“When, says one, the holy season of Lent sets in, whatever a man may be, he partakes of the Mysteries, or when the day of the Lord’s Theophany comes. And yet it is not the Theophany nor is it Lent that makes a fit time for approaching, but it is sincerity and purity of soul. With this, approach at all times; without it, never. ‘For as often, he [Paul] says, ‘as you do this, you proclaim the Lord’s death,’ that is, you make remembrance of the salvation that has been wrought for you, and the benefits which I have bestowed. ‘ …. And do you, when you draw nigh to a sacrifice at which the very angels tremble, do you measure the matter by the revolution of season? Observe the vast inconsistency of the thing. At the other times, you do not come … ; but at Pascha, no matter how flagrant an act you may have committed, you come. Oh, the power of custom and prejudice! In vain is the daily Sacrifice [offered}, in vain do we stand before the altar! There is no one to partake. I am not saying these things to induce you to partake under any circumstances, but that you should render yourselves worthy to partake. Are you not worthy of the Sacrifice nor of the participation [in Communion}? If so, then neither are you worthy] of the prayer. You hear the herald say, ‘Depart!’ As many as do not partake are in penitence. If you are one of those you ought not to partake; … Why then does he say depart you that are not qualified to pray, while you have the effrontery to stand still? You are not of the number of those who are qualified to partake and yet you are indifferent about it and regard the matter as nothing. “
And here is the point. It is not those who partake constantly of the Holy Mysteries who take them for granted, but it is those who do not partake who count it as insignificant, for, if they did not take the Holy Mystery merely for granted, then they would either prepare themselves to partake, or else depart weeping that they were unworthy to do so, when the deacon proclaims, “Depart!” Those who partake constantly, on the other hand, do not take the Eucharist for granted, but rather count it as the greatest necessity for their lives.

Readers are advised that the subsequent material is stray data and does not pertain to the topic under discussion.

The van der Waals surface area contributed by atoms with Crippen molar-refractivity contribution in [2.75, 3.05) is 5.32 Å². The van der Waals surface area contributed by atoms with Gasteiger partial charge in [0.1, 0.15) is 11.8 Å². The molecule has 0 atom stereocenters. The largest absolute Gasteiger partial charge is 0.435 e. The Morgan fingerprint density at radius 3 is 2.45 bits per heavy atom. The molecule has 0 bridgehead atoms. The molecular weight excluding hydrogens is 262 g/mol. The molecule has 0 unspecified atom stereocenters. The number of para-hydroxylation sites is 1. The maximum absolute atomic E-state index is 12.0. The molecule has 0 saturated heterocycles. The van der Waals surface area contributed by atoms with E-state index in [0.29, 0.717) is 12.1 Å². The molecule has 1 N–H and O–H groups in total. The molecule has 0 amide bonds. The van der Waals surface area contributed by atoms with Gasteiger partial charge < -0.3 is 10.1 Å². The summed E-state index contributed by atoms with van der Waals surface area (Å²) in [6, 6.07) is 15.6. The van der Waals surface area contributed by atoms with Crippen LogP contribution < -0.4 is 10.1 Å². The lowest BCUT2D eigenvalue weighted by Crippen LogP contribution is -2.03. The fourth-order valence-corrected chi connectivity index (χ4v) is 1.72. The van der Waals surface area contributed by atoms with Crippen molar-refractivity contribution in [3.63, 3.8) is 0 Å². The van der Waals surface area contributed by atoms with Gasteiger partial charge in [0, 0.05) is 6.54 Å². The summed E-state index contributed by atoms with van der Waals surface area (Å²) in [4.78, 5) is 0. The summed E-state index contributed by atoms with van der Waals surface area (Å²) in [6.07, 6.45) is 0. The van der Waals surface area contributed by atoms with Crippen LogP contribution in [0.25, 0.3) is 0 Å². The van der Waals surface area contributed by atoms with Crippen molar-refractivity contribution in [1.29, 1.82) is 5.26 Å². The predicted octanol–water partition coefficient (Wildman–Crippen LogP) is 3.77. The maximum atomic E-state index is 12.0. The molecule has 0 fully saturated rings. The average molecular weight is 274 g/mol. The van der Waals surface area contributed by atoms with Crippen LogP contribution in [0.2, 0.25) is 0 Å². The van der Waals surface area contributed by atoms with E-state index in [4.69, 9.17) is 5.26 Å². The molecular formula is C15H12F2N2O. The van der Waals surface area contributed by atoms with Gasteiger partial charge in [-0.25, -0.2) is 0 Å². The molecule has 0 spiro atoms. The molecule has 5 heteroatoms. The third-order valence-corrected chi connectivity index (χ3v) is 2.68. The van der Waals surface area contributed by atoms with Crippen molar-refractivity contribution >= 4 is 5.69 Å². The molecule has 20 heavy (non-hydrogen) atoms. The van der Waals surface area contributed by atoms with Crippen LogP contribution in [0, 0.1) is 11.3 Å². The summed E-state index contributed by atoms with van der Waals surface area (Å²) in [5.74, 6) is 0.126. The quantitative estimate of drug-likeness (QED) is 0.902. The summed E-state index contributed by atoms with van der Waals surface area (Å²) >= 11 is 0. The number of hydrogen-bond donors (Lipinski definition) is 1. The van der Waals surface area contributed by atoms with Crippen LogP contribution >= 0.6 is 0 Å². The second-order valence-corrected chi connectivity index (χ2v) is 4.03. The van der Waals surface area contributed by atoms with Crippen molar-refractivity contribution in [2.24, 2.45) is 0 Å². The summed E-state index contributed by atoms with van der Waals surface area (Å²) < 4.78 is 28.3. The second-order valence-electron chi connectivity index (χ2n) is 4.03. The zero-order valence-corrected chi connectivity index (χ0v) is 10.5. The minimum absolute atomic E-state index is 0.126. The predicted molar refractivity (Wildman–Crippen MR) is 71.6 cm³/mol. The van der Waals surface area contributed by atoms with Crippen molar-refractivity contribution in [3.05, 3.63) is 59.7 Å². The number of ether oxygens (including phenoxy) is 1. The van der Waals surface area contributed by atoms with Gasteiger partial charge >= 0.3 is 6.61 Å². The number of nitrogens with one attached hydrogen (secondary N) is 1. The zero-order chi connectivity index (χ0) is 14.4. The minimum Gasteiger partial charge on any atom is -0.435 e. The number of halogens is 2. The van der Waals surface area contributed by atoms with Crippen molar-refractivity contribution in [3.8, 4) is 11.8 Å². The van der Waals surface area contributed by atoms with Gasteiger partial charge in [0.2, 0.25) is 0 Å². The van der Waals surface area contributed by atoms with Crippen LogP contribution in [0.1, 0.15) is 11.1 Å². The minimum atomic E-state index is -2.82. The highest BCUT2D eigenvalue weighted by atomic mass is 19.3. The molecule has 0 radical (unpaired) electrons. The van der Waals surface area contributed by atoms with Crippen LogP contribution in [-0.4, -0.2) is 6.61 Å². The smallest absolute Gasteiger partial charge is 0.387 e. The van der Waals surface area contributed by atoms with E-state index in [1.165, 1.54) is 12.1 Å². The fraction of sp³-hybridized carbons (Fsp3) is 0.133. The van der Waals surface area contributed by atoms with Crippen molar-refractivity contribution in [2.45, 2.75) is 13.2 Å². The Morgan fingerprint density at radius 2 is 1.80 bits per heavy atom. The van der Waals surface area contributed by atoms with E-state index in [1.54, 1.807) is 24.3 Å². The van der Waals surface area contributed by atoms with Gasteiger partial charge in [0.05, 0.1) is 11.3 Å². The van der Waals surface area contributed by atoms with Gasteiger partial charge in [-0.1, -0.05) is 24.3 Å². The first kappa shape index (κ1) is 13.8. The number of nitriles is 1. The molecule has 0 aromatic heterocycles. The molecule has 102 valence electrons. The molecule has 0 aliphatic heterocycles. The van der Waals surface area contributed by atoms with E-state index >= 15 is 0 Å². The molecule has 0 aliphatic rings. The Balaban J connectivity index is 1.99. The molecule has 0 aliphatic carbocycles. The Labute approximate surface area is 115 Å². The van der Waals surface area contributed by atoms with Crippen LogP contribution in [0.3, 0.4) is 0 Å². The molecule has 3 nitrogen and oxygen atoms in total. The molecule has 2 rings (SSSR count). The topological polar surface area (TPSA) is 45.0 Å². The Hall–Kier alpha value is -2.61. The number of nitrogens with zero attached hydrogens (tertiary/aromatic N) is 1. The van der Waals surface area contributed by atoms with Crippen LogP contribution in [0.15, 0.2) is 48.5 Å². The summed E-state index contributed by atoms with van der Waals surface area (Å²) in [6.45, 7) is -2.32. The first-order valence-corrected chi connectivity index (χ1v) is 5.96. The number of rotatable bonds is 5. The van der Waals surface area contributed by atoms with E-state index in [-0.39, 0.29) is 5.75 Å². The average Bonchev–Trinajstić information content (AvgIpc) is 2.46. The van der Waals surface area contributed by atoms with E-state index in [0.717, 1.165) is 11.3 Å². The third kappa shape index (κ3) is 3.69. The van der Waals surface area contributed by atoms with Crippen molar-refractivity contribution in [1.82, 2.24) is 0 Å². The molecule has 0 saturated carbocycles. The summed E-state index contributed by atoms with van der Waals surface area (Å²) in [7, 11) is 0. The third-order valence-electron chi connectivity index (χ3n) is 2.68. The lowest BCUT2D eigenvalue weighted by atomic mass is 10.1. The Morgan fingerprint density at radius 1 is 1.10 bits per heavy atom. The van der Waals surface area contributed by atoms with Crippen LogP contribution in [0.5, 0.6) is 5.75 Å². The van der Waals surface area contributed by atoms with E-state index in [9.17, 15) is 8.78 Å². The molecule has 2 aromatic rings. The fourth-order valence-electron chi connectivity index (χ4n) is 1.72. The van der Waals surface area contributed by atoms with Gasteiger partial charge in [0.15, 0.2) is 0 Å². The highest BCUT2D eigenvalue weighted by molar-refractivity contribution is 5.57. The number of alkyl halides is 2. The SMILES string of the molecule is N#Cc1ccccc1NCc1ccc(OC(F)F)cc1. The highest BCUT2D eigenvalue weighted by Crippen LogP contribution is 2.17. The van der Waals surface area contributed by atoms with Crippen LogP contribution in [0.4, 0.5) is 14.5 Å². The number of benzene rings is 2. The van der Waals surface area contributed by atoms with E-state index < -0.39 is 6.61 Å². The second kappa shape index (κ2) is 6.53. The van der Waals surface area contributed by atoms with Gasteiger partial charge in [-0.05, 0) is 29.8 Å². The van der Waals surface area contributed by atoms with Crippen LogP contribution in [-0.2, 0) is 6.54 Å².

“Look, I entreat you,” Chrysostom continues: “A royal table is set before you, angels minister at the table, the King Himself is there, and do you stand gaping? Are your garments defiled and yet you take no account of it? Or are they clean? Then partake …. For everyone that does not partake of the Mysteries is standing here in shameless effrontery. It is for this reason that they which are in sins are first of all sent out …. You [who are not partaking] are no more allowed to be here than the catechumen is.
“One might go on to other points, and those more awful still; but in order not to burden your understanding, these will suffice. They who are not brought to their senses with these certainly will not be with more. That I may not then be the means of increasing your condemnation, I entreat you not to forbear coming to church, but to render yourselves worthy of being present and of approaching [for Communion]. “
Finally, our Holy and God-bearing fathers of the Sixth Ecumenical Council, calling upon us to come forth for Holy Communion have taught us:
The divine Apostle loudly proclaims that man created in the image of God is to be a body of Christ and a temple. Standing, therefore, far above all sensible creation and having attained to a heavenly dignity by virtue of the saving Passion, by eating and drinking Christ as a source of life, he readjusts both his eternal soul and his body and by partaking of the divine Grace he is continually sanctified (c.1 0 1 of 6;. cf l Cor.l2:27; 2Cor.6:16).